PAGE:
Sunday, March 30, 2014

The Big Push Before Mud Season

The Big PushOut of all the months in the year March is the busiest time for the timber harvesting industry – what many call “the big push.” This is our last chance to produce as much product as possible before the end of winter.

This year winter seems to be lasting longer than usual, and that has given us a few more weeks of production until the spring thaw. The big push is everything you can imagine it would be. Chaotic, stressful, and tiring to say the least. It’s what we have planned for all season long. At its end is mud season, which brings a nice break from a daily routine and some much needed time off. Mud season usually lasts until the hardwood trees start to bud, somewhere around the middle of May. » Continue Reading.



Wednesday, March 26, 2014

Tree Pruning Time: Six Weeks Before Buds Open

Proper-Tree-PruningSo far as tree health is concerned, the optimal pruning time is the six weeks or so before buds open. We should still have ample time to prune, as spring appears to be in no hurry to get here.

Pruning is a skill that can be readily learned, and, if you practice it enough, you’ll enter into the art of it. It requires the application of a few basic principals using the right equipment. » Continue Reading.



Wednesday, February 26, 2014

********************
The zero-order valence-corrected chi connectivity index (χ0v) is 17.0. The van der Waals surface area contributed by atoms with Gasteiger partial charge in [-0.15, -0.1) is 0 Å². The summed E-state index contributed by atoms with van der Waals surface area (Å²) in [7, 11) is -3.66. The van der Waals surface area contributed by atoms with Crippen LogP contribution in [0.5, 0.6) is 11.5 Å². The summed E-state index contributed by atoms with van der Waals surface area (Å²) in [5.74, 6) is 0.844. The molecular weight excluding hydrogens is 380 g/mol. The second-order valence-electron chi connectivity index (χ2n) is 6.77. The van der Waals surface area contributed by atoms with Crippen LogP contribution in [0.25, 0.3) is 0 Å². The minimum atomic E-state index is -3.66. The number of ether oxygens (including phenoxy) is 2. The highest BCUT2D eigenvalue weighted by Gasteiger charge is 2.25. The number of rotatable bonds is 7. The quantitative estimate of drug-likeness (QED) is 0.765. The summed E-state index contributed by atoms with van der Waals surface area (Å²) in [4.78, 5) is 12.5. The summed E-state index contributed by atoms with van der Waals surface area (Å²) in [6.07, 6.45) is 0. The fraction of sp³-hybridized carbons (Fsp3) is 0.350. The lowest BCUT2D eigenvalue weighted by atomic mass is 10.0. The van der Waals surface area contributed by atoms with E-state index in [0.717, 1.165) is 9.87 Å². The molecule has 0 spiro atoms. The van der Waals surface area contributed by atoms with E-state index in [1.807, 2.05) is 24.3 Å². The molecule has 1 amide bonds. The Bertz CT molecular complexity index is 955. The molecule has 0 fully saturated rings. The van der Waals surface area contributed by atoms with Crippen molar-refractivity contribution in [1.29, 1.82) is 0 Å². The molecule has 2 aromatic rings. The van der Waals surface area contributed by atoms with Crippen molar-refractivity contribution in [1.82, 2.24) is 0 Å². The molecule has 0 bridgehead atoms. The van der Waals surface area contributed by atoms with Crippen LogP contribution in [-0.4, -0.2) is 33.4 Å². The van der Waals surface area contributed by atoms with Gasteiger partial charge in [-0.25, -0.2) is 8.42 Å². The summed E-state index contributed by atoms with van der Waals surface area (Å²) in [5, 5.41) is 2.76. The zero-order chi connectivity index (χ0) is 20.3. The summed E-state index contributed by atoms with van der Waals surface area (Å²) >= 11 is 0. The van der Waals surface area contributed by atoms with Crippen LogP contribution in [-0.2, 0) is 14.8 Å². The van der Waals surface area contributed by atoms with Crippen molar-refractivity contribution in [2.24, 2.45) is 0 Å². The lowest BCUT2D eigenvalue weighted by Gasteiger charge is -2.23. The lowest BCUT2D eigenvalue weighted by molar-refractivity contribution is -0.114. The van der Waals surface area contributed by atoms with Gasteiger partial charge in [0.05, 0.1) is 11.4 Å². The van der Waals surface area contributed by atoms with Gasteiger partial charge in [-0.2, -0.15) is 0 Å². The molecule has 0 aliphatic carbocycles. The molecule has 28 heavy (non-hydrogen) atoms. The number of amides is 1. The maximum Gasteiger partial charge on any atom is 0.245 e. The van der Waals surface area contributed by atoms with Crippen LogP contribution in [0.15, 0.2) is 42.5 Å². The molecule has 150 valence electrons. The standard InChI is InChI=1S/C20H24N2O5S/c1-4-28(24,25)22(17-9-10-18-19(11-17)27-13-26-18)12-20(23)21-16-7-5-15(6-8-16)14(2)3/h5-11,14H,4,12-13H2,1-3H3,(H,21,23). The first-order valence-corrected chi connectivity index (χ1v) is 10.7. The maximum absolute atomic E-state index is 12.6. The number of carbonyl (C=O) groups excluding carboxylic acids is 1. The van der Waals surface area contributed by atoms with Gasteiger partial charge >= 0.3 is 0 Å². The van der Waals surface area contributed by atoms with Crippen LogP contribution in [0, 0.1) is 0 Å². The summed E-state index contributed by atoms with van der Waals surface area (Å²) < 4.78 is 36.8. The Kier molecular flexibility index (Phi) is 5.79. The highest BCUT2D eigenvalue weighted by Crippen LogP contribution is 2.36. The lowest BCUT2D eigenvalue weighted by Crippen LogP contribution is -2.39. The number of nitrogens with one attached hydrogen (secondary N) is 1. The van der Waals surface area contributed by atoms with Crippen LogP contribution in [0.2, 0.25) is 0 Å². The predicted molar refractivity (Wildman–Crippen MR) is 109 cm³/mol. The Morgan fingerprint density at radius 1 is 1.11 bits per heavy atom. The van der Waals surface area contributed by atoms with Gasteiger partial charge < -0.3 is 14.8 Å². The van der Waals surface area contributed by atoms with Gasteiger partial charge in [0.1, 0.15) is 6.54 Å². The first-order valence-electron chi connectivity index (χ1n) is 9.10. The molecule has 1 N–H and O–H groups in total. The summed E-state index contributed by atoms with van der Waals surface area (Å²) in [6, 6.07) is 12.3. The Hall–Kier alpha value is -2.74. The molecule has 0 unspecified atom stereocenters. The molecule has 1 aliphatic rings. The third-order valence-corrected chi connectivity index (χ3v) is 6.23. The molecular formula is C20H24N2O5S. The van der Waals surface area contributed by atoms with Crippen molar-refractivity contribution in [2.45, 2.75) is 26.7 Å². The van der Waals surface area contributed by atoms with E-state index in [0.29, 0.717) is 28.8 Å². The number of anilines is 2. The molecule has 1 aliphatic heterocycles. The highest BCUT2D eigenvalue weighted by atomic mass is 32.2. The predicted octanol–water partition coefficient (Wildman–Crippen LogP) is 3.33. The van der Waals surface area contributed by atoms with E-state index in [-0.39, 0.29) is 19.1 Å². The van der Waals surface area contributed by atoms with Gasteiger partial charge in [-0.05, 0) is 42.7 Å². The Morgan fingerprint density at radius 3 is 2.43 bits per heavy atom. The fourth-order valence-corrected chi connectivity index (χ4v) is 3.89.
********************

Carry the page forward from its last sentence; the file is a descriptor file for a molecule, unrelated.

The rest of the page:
130,659 Acres of Adirondack Forest Sold

100_1126Rayonier Forest Resources has sold 130,659 acres of forest located almost entirely in the Adirondack Park for $57.5 million to a client of the timberland investment management organization Molpus Woodlands Group. The land is located in St. Lawrence, Clinton, Franklin and Lewis Counties.

The land has traditionally been used for logging and some of the purchase is under New York State conservation easement which allows for fishing, private camp leases, and motorized recreation. Some of the state’s easement provides public access to a 200 feet corridor along more than 26 miles of the Grasse River’s north and middle branches, along with access to about 16 miles of Grasse River tributaries and local roads and snowmobile trails. » Continue Reading.



Friday, February 21, 2014

Ed Kanze: Birches in Winter

ed_kanze_birchLike you, I note birch trees when I’m out walking, even when I’m not looking for them. What makes it easy? Listen and learn what those dash-like markings on birch trunks are, and how to tell one birch from the next in this week’s edition of All Things Natural with Ed Kanze.